Cystic Fibrosis Diagnosis in Newborns, Children, and Adults

Carlo Castellani, MD; Barry Linnane, MB, BCh, BAO, DCH, MRCPI, MRCPCH, MD; Iwona Pranke, PhD; Federico Cresta, MD; Isabelle Sermet-Gaudelus, MD, PhD; Daniel Peckham, MD


Semin Respir Crit Care Med. 2019;40(6):701-714. 

In This Article

The CF NBS Process

All CF NBS programs begin with a measurement of IRT to identify infants at an increased risk of CF in a population, and end, ultimately, with a sweat test to make the diagnosis of CF in an individual. IRT is sensitive in detecting CF but not specific, and so all CF NBS programs have a second step (tier) of testing to reduce the number of false positives, and hence improve the positive predictive value and minimize the numbers the program refers for clinical assessment. Broadly, programs adopt two different approaches for the second tier, either repeating the IRT (IRT/IRT), or running a DNA analysis for disease causing CF variants (mutations) (IRT/DNA). Local factors such as budget, resources, prevalence of CF, genetic heterogeneity, limitations on genetic testing, etc., result in further refinement and adaptations to these core models.[46]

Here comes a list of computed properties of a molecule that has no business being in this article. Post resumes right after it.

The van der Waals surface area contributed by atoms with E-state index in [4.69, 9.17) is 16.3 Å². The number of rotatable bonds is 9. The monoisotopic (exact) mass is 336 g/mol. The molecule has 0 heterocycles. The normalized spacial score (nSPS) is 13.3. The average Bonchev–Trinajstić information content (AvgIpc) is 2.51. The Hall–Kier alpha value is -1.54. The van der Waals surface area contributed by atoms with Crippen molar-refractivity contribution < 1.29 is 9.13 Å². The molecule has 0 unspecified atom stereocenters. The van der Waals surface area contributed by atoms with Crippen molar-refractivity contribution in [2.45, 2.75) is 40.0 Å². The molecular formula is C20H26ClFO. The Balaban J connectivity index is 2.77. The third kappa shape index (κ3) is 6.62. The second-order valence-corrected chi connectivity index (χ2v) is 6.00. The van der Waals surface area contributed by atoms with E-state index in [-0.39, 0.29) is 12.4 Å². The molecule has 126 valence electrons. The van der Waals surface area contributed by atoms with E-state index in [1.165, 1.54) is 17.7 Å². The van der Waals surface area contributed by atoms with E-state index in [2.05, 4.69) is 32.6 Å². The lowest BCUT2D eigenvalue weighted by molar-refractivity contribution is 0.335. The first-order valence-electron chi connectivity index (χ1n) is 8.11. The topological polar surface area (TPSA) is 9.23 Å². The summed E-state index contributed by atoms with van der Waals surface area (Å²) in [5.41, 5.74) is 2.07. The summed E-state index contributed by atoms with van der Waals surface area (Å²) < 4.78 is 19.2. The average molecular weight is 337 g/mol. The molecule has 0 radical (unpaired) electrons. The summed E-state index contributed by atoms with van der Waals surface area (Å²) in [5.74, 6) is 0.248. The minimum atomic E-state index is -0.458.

All modern CF NBS programs measure IRT in dried blood spots taken as a part of established population-based public health screening of newborns, typically in the first 3 to 5 days of life.[45–47] IRT is the first step (tier) of testing and dictates the sensitivity of the screening program. The lower the IRT cut-off value is set the more sensitive the test, hence the likelihood of missing a case (false negative) reduces, although it never reaches zero. However, this comes at the costs of identifying more unaffected infants (false positives), which have significant organizational and resource implications. If it ultimately results in a family being contacted for repeat testing, it risks a significant psychological harm.[70]